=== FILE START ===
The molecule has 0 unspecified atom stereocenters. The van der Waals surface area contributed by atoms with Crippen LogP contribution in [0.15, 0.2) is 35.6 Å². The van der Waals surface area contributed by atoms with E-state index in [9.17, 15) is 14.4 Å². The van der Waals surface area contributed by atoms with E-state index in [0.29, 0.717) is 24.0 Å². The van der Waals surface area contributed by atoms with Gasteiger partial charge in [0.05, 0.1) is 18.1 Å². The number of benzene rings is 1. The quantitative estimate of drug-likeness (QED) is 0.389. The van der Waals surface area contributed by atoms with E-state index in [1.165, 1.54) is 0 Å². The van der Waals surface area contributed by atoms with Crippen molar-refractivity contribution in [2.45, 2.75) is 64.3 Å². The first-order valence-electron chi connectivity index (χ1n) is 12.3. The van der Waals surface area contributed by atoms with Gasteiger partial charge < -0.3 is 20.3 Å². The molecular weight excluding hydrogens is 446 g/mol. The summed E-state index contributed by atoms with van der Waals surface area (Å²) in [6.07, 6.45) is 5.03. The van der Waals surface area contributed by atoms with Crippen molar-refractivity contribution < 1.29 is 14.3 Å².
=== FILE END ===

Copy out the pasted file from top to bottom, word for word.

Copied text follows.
The molecule has 0 unspecified atom stereocenters. The van der Waals surface area contributed by atoms with Crippen LogP contribution in [0.15, 0.2) is 35.6 Å². The van der Waals surface area contributed by atoms with E-state index in [9.17, 15) is 14.4 Å². The van der Waals surface area contributed by atoms with E-state index in [0.29, 0.717) is 24.0 Å². The van der Waals surface area contributed by atoms with Gasteiger partial charge in [0.05, 0.1) is 18.1 Å². The number of benzene rings is 1. The quantitative estimate of drug-likeness (QED) is 0.389. The van der Waals surface area contributed by atoms with E-state index in [1.165, 1.54) is 0 Å². The van der Waals surface area contributed by atoms with Crippen molar-refractivity contribution in [2.45, 2.75) is 64.3 Å². The first-order valence-electron chi connectivity index (χ1n) is 12.3. The van der Waals surface area contributed by atoms with Gasteiger partial charge < -0.3 is 20.3 Å². The molecular weight excluding hydrogens is 446 g/mol. The summed E-state index contributed by atoms with van der Waals surface area (Å²) in [6.07, 6.45) is 5.03. The van der Waals surface area contributed by atoms with Crippen molar-refractivity contribution < 1.29 is 14.3 Å².